Coping with postnatal depression through baby massage

Posted by on Sep 3, 2018 in Latest News | 0 comments

me-and-my-baby-massageBecoming a new parent brings lots of joy but also can bring many challenges. Shifting hormones, extreme exhaustion and sleep deprivation can make it difficult for mums to bond with baby. The sudden sense of responsibility for this little helpless human can be overwhelming. Sometimes mums feel they’re failing or even resentful towards their baby if they do not have that immediate bond they think should have, especially if it’s been a traumatic birth or breastfeeding is difficult.

Some mums and babies are not ready to connect. If baby is pre-term and spent time in the neo-natal unit, the separation can make the bonding process a challenge. Bonding attachment does not necessarily happen immediately. It takes time for parents to understand cues, cries and interpret signals. As time goes on it becomes easier and parents are able to respond to baby’s needs.

If a mum is experiencing PND, baby’s cues can be missed. They may start to feel distant from baby and experience anxiety. For some, it can be a struggle to look at baby, let alone hold or comfort them. Everyday tasks, such as feeding, changing or caring for themselves can be a real trial and it can be difficult to overcome the lowness. Not everyone recognises that they have PND, just assume it’s the baby-blues, post-birth tiredness and they should just put on a brave face. It’s common for mums to be afraid to admit to how they are feeling in case they are seen not be a ‘fit enough mother’ or ‘baby might be taken off them’.

Baby massage can be one coping strategy when experiencing PND. Massaging baby can help make mums feel better with their overall well-being, encouraging them to communicate with baby, verbally and non verbally. Massage stimulates and releases the feel good hormone, oxytocin, around their body. Massage also releases oxytocin in baby’s body as they feel the positive effects of the strokes. As mum performs massage, she can make direct eye contact with their little one and see the how much they enjoy it.  Singing rhymes is a form of verbal communication, babies love the singy-songy voice of their parents and love listening to their voice – no matter how bad the singing may be! The environment should be low key with no other noise distractions so the focus is on each other. Gradually, the bond strengthens between mummy and baby and this in turn will help mum to feel more positive and confident.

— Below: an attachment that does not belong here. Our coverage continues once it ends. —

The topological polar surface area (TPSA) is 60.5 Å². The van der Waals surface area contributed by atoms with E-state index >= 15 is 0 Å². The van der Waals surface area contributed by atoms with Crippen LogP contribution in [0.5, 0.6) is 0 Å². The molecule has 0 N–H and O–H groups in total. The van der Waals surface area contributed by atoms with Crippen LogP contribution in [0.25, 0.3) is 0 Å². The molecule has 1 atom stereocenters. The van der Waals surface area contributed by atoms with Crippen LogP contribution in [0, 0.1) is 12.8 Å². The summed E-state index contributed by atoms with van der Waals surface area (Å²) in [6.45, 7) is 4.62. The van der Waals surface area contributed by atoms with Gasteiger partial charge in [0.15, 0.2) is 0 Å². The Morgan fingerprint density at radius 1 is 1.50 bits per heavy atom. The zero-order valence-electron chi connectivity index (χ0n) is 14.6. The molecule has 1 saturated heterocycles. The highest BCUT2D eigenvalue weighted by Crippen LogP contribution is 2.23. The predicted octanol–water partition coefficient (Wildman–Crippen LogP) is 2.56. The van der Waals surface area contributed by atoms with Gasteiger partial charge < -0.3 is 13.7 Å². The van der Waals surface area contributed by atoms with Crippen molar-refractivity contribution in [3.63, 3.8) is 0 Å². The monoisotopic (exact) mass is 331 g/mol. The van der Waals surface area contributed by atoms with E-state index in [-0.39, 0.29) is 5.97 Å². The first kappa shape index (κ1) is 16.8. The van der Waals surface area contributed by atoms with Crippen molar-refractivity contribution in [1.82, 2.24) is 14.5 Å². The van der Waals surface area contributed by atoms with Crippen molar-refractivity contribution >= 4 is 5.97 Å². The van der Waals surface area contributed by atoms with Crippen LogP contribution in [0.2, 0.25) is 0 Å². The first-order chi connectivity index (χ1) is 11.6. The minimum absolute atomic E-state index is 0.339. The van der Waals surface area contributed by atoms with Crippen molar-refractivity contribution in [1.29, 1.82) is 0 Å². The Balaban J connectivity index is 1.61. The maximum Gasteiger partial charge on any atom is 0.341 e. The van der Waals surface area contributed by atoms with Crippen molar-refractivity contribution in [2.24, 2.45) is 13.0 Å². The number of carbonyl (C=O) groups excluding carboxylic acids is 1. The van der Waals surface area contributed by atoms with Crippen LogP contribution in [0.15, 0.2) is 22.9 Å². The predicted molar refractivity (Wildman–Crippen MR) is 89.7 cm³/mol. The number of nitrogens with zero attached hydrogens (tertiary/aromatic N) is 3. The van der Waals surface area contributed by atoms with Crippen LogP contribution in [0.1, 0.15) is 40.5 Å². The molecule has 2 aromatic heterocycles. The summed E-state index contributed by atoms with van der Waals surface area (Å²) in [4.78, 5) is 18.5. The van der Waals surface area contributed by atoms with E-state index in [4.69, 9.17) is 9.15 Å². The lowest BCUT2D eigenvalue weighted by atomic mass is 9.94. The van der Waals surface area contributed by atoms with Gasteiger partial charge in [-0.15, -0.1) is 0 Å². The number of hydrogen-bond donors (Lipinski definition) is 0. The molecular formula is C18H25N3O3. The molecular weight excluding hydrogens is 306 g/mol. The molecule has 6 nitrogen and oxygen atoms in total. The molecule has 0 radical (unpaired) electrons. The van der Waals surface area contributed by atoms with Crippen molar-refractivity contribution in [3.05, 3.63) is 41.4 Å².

Sometimes the thought of  getting out of the house, joining a baby group and talking to other mums can be incredibly daunting. Joining a baby massage course is a wonderful activity to start with as classes can be taken from when baby is around 5 weeks old. Slowly learn the skills of massage and build up strokes. Small group classes provide mums opportunity to meet other mums, share experiences and make new friends.  Chatting over tea and cake is the perfect way to end a relaxing class. Many mums who have attended classes have experienced PND and it’s good to see them flourish and becoming more confident with themselves and their baby over the duration of the course.

Not everyone wants to join a course and sessions can be taught as home visits if mums are not ready to face the world just yet. Learning useful tips of massage strokes will help mums cope and get through this perinatal time and start feeling strong again.

Remember it’s OK not to be OK. Mums should not be afraid to seek help if experiencing depression. There is more awareness of perinatal depression, pre and post birth. Start with speak with the midwife, health visitor or GP.  There is also lots of online support groups.  PANDAS (Pre and post natal support) offers online and telephone helpline. 0843 28 98 401.

Useful links:

pandasfoundation.org.uk

nhs.uk/conditions/post-natal-depression/

nct.org.uk

www.rehabformums.com – local online magazine to support new mums.